Jihad on the Constitution: One Front, War on Terror

    Squeamishness is neither law nor morality. And moral exhibitionism is beneath contempt, when it sacrifices the safety of those who live within the law for the sake of self-satisfied preening, whether in editorial offices or in the White House.

Brilliant once again. Thomas Sowell succinctly defines, in his latest article “Survival Optional,” why a terrorist or even an enemy soldier should not be released – because the war is not over.

    Even under the Geneva Convention, enemy soldiers have no right to be turned loose before the war is over. Terrorists– “militants” or “insurgents” for those of you who are squeamish– have declared open-ended war against America. It is open-ended in time and open-ended in methods, including beheadings of innocent civilians.

Why have we endangered ourselves, weakened our security? Why are we “…depriving the people of the protection of their laws, in order to pander to mushy notions among the elite.” Because it makes us the “nicer guys?”

It seems we have forgotten how to define real concepts, understand the law, and identify real threats to our safety and our society. Laws have a purpose.

    (The) law is… a set of explicit rules by which human beings structure their lives and their relationships with one another.

By circumventing our Constitution and creating non-existent rights in our Constitution, we have undermined our nation. The War on Terror and treatment of “enemy combatants” (aka: terrorists) does not define who we are, but rather what we are throwing away – or letting others throw away. This country is a gift, and freedom must be defended. This is only one front on which our Constitution is being assaulted.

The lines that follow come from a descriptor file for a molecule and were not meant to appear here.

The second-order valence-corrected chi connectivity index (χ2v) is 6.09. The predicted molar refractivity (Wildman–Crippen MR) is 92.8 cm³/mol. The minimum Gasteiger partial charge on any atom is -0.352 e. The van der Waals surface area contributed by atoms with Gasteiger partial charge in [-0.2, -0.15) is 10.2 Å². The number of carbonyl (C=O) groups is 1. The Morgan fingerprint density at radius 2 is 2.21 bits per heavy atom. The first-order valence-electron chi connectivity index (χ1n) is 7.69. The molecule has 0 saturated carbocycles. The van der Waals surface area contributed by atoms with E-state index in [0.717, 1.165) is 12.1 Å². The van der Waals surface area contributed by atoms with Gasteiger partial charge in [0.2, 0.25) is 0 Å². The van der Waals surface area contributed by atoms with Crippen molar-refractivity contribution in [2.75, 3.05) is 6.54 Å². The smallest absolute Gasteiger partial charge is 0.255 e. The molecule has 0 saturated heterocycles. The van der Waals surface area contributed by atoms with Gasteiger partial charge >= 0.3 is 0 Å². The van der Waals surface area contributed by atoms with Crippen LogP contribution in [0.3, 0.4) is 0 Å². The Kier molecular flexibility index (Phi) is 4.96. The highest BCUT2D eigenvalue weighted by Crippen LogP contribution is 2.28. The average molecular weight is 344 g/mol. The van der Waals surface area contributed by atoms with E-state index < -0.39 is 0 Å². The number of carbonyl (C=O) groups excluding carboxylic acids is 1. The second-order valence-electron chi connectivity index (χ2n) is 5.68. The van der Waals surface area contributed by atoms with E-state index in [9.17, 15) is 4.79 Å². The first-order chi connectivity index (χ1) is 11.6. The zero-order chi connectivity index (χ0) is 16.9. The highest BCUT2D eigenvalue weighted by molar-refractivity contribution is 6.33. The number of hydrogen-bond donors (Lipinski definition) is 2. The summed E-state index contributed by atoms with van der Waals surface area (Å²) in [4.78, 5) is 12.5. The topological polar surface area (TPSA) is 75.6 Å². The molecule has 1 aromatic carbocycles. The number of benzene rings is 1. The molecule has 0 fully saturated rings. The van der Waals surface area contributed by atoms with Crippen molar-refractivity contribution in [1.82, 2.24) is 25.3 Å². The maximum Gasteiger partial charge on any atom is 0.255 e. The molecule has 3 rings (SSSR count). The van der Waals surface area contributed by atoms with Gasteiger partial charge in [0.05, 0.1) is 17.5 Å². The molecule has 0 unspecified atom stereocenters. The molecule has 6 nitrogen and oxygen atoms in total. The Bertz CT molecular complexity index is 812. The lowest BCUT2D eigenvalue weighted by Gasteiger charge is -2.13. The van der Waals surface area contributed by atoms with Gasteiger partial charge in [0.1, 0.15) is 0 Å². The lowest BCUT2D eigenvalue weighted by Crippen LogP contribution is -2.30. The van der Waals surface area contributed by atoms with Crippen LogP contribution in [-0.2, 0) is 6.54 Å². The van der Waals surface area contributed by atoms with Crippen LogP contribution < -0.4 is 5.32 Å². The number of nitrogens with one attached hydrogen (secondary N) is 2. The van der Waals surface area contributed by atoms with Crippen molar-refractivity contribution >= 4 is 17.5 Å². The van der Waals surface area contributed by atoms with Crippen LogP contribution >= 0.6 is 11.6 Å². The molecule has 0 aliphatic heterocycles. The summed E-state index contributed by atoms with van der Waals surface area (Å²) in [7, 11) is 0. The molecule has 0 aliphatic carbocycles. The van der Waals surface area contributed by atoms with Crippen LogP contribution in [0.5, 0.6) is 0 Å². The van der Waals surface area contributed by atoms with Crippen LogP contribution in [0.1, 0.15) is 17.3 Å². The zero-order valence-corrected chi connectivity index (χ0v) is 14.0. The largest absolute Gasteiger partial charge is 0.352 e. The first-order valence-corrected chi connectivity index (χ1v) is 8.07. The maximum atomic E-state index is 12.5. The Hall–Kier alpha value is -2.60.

We have already turned loose dozens of captured terrorists, who have resumed their terrorism. Why? Because they have been given “rights” that exist neither in our laws nor under international law.

    These are not criminals in our society, entitled to the protection of the Constitution of the United States. They are not prisoners of war entitled to the protection of the Geneva Convention.

    There was a time when people who violated the rules of war were not entitled to turn around and claim the protection of those rules. German soldiers who put on U.S. military uniforms, in order to infiltrate American lines during the Battle of the Bulge, were simply lined up against a wall and shot.

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